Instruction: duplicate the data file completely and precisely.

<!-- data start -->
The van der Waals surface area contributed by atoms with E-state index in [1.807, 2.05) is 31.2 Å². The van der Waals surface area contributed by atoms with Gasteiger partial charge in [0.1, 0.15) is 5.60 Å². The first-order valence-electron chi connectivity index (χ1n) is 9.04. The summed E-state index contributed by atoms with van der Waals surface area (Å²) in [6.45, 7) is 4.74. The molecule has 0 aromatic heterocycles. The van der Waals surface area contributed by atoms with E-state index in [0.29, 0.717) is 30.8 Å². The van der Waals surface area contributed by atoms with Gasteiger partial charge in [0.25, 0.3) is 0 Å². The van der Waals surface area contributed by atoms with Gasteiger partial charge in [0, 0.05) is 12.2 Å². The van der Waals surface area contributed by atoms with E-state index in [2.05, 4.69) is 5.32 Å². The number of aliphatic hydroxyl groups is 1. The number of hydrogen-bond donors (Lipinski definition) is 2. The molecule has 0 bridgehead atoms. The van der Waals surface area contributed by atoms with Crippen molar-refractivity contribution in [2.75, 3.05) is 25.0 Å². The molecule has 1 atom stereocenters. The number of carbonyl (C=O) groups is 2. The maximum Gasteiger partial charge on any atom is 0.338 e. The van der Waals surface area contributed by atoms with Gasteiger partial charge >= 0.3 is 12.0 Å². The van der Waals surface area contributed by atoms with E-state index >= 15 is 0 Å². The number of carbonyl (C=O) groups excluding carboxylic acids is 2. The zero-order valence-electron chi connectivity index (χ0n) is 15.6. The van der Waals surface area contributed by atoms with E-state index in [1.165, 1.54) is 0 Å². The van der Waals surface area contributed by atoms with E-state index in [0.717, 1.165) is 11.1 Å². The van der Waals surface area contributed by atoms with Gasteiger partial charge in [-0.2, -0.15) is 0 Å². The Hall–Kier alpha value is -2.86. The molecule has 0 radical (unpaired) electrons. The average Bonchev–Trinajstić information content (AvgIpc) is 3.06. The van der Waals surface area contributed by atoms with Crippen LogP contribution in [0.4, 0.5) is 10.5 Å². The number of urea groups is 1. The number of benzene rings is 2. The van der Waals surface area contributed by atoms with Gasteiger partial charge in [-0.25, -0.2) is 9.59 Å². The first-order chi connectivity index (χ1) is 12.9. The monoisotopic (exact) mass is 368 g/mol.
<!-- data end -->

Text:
The van der Waals surface area contributed by atoms with E-state index in [1.807, 2.05) is 31.2 Å². The van der Waals surface area contributed by atoms with Gasteiger partial charge in [0.1, 0.15) is 5.60 Å². The first-order valence-electron chi connectivity index (χ1n) is 9.04. The summed E-state index contributed by atoms with van der Waals surface area (Å²) in [6.45, 7) is 4.74. The molecule has 0 aromatic heterocycles. The van der Waals surface area contributed by atoms with E-state index in [0.29, 0.717) is 30.8 Å². The van der Waals surface area contributed by atoms with Gasteiger partial charge in [0.25, 0.3) is 0 Å². The van der Waals surface area contributed by atoms with Gasteiger partial charge in [0, 0.05) is 12.2 Å². The van der Waals surface area contributed by atoms with E-state index in [2.05, 4.69) is 5.32 Å². The number of aliphatic hydroxyl groups is 1. The number of hydrogen-bond donors (Lipinski definition) is 2. The molecule has 0 bridgehead atoms. The van der Waals surface area contributed by atoms with Crippen molar-refractivity contribution in [2.75, 3.05) is 25.0 Å². The molecule has 1 atom stereocenters. The number of carbonyl (C=O) groups is 2. The maximum Gasteiger partial charge on any atom is 0.338 e. The van der Waals surface area contributed by atoms with Gasteiger partial charge >= 0.3 is 12.0 Å². The van der Waals surface area contributed by atoms with E-state index >= 15 is 0 Å². The number of carbonyl (C=O) groups excluding carboxylic acids is 2. The zero-order valence-electron chi connectivity index (χ0n) is 15.6. The van der Waals surface area contributed by atoms with E-state index in [1.165, 1.54) is 0 Å². The van der Waals surface area contributed by atoms with E-state index in [0.717, 1.165) is 11.1 Å². The van der Waals surface area contributed by atoms with Gasteiger partial charge in [-0.2, -0.15) is 0 Å². The Hall–Kier alpha value is -2.86. The molecule has 0 radical (unpaired) electrons. The average Bonchev–Trinajstić information content (AvgIpc) is 3.06. The van der Waals surface area contributed by atoms with Crippen LogP contribution in [0.4, 0.5) is 10.5 Å². The number of urea groups is 1. The number of benzene rings is 2. The van der Waals surface area contributed by atoms with Gasteiger partial charge in [-0.25, -0.2) is 9.59 Å². The first-order chi connectivity index (χ1) is 12.9. The monoisotopic (exact) mass is 368 g/mol.